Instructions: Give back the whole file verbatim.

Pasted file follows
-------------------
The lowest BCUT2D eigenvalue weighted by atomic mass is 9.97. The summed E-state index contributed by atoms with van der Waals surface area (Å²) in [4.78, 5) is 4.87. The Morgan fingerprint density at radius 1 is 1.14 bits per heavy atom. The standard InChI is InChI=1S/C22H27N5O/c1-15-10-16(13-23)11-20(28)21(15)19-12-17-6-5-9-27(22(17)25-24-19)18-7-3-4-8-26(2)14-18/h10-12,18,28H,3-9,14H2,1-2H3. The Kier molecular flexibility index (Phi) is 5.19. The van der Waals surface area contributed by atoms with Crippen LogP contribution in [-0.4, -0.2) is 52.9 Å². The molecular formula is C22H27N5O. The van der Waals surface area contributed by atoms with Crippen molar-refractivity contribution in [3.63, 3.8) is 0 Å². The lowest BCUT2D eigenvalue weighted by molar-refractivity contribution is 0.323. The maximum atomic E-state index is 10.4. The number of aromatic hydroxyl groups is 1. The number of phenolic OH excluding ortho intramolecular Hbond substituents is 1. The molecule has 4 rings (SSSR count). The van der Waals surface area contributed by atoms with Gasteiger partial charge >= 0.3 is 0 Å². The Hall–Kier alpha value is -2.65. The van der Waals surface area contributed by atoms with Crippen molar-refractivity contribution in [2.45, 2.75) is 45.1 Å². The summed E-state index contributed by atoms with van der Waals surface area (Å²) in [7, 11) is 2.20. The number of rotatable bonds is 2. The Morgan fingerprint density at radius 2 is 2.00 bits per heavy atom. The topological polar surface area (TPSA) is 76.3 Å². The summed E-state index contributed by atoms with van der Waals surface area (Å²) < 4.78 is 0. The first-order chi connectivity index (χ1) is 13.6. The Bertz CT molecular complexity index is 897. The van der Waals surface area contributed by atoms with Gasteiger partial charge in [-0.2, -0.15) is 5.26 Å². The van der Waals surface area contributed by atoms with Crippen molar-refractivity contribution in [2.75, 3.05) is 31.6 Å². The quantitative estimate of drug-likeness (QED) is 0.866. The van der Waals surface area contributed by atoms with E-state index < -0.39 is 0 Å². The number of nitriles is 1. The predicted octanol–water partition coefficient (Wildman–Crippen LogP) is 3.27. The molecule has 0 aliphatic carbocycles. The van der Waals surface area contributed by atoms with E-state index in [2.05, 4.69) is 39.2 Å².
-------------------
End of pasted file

The lowest BCUT2D eigenvalue weighted by atomic mass is 9.97. The summed E-state index contributed by atoms with van der Waals surface area (Å²) in [4.78, 5) is 4.87. The Morgan fingerprint density at radius 1 is 1.14 bits per heavy atom. The standard InChI is InChI=1S/C22H27N5O/c1-15-10-16(13-23)11-20(28)21(15)19-12-17-6-5-9-27(22(17)25-24-19)18-7-3-4-8-26(2)14-18/h10-12,18,28H,3-9,14H2,1-2H3. The Kier molecular flexibility index (Phi) is 5.19. The van der Waals surface area contributed by atoms with Crippen LogP contribution in [-0.4, -0.2) is 52.9 Å². The molecular formula is C22H27N5O. The van der Waals surface area contributed by atoms with Crippen molar-refractivity contribution in [3.63, 3.8) is 0 Å². The lowest BCUT2D eigenvalue weighted by molar-refractivity contribution is 0.323. The maximum atomic E-state index is 10.4. The number of aromatic hydroxyl groups is 1. The number of phenolic OH excluding ortho intramolecular Hbond substituents is 1. The molecule has 4 rings (SSSR count). The van der Waals surface area contributed by atoms with Gasteiger partial charge >= 0.3 is 0 Å². The Hall–Kier alpha value is -2.65. The van der Waals surface area contributed by atoms with Crippen molar-refractivity contribution in [2.45, 2.75) is 45.1 Å². The summed E-state index contributed by atoms with van der Waals surface area (Å²) in [7, 11) is 2.20. The number of rotatable bonds is 2. The Morgan fingerprint density at radius 2 is 2.00 bits per heavy atom. The topological polar surface area (TPSA) is 76.3 Å². The summed E-state index contributed by atoms with van der Waals surface area (Å²) < 4.78 is 0. The first-order chi connectivity index (χ1) is 13.6. The Bertz CT molecular complexity index is 897. The van der Waals surface area contributed by atoms with Gasteiger partial charge in [-0.2, -0.15) is 5.26 Å². The van der Waals surface area contributed by atoms with Crippen molar-refractivity contribution in [2.75, 3.05) is 31.6 Å². The quantitative estimate of drug-likeness (QED) is 0.866. The van der Waals surface area contributed by atoms with E-state index < -0.39 is 0 Å². The number of nitriles is 1. The predicted octanol–water partition coefficient (Wildman–Crippen LogP) is 3.27. The molecule has 0 aliphatic carbocycles. The van der Waals surface area contributed by atoms with E-state index in [2.05, 4.69) is 39.2 Å².